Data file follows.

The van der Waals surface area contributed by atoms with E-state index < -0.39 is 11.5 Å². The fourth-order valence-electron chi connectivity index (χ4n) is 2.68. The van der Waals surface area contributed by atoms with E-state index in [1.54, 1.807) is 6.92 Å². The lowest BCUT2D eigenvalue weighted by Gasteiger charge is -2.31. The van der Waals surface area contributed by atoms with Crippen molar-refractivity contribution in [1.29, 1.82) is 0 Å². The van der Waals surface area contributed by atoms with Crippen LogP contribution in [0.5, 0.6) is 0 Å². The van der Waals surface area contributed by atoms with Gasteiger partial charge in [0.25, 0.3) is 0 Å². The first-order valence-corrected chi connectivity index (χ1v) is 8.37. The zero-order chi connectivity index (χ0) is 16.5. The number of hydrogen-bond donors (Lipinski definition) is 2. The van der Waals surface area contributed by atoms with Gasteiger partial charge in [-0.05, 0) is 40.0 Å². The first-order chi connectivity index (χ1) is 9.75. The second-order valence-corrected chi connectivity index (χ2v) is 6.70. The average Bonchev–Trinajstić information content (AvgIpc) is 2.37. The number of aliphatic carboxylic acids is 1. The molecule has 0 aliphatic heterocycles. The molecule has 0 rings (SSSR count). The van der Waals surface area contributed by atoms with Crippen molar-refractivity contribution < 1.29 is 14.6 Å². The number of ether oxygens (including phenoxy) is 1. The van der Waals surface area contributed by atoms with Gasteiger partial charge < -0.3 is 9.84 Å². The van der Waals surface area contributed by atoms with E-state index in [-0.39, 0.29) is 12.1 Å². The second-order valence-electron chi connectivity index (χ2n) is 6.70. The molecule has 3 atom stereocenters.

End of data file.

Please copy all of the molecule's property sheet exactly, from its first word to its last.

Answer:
The van der Waals surface area contributed by atoms with E-state index < -0.39 is 11.5 Å². The fourth-order valence-electron chi connectivity index (χ4n) is 2.68. The van der Waals surface area contributed by atoms with E-state index in [1.54, 1.807) is 6.92 Å². The lowest BCUT2D eigenvalue weighted by Gasteiger charge is -2.31. The van der Waals surface area contributed by atoms with Crippen molar-refractivity contribution in [1.29, 1.82) is 0 Å². The van der Waals surface area contributed by atoms with Crippen LogP contribution in [0.5, 0.6) is 0 Å². The van der Waals surface area contributed by atoms with Gasteiger partial charge in [0.25, 0.3) is 0 Å². The first-order valence-corrected chi connectivity index (χ1v) is 8.37. The zero-order chi connectivity index (χ0) is 16.5. The number of hydrogen-bond donors (Lipinski definition) is 2. The van der Waals surface area contributed by atoms with Gasteiger partial charge in [-0.05, 0) is 40.0 Å². The first-order chi connectivity index (χ1) is 9.75. The second-order valence-corrected chi connectivity index (χ2v) is 6.70. The average Bonchev–Trinajstić information content (AvgIpc) is 2.37. The number of aliphatic carboxylic acids is 1. The molecule has 0 aliphatic heterocycles. The molecule has 0 rings (SSSR count). The van der Waals surface area contributed by atoms with Crippen molar-refractivity contribution < 1.29 is 14.6 Å². The number of ether oxygens (including phenoxy) is 1. The van der Waals surface area contributed by atoms with Gasteiger partial charge < -0.3 is 9.84 Å². The van der Waals surface area contributed by atoms with E-state index in [-0.39, 0.29) is 12.1 Å². The second-order valence-electron chi connectivity index (χ2n) is 6.70. The molecule has 3 atom stereocenters.